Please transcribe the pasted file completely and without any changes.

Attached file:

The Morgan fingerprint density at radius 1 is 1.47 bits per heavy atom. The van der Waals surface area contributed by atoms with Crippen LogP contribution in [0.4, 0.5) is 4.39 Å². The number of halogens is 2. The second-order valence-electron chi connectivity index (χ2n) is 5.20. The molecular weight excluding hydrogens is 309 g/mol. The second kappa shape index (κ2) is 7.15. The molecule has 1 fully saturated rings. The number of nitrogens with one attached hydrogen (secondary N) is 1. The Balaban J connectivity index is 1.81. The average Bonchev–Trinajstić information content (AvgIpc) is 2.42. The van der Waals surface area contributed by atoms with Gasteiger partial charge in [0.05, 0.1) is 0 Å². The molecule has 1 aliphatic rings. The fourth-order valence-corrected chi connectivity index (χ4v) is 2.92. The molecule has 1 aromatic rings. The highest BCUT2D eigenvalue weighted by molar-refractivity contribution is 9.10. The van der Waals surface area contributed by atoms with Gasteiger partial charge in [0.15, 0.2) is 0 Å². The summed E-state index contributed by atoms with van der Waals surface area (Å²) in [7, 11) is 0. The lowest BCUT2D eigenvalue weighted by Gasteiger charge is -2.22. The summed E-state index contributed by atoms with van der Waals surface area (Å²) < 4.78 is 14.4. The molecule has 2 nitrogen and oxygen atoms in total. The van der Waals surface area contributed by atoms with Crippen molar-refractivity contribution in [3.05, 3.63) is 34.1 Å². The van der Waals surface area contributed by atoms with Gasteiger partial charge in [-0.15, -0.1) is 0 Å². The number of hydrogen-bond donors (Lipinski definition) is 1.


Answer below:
The Morgan fingerprint density at radius 1 is 1.47 bits per heavy atom. The van der Waals surface area contributed by atoms with Crippen LogP contribution in [0.4, 0.5) is 4.39 Å². The number of halogens is 2. The second-order valence-electron chi connectivity index (χ2n) is 5.20. The molecular weight excluding hydrogens is 309 g/mol. The second kappa shape index (κ2) is 7.15. The molecule has 1 fully saturated rings. The number of nitrogens with one attached hydrogen (secondary N) is 1. The Balaban J connectivity index is 1.81. The average Bonchev–Trinajstić information content (AvgIpc) is 2.42. The van der Waals surface area contributed by atoms with Gasteiger partial charge in [0.05, 0.1) is 0 Å². The molecule has 1 aliphatic rings. The fourth-order valence-corrected chi connectivity index (χ4v) is 2.92. The molecule has 1 aromatic rings. The highest BCUT2D eigenvalue weighted by molar-refractivity contribution is 9.10. The van der Waals surface area contributed by atoms with Gasteiger partial charge in [0.15, 0.2) is 0 Å². The summed E-state index contributed by atoms with van der Waals surface area (Å²) in [7, 11) is 0. The lowest BCUT2D eigenvalue weighted by Gasteiger charge is -2.22. The summed E-state index contributed by atoms with van der Waals surface area (Å²) < 4.78 is 14.4. The molecule has 2 nitrogen and oxygen atoms in total. The van der Waals surface area contributed by atoms with Crippen molar-refractivity contribution in [3.05, 3.63) is 34.1 Å². The van der Waals surface area contributed by atoms with Gasteiger partial charge in [-0.15, -0.1) is 0 Å². The number of hydrogen-bond donors (Lipinski definition) is 1.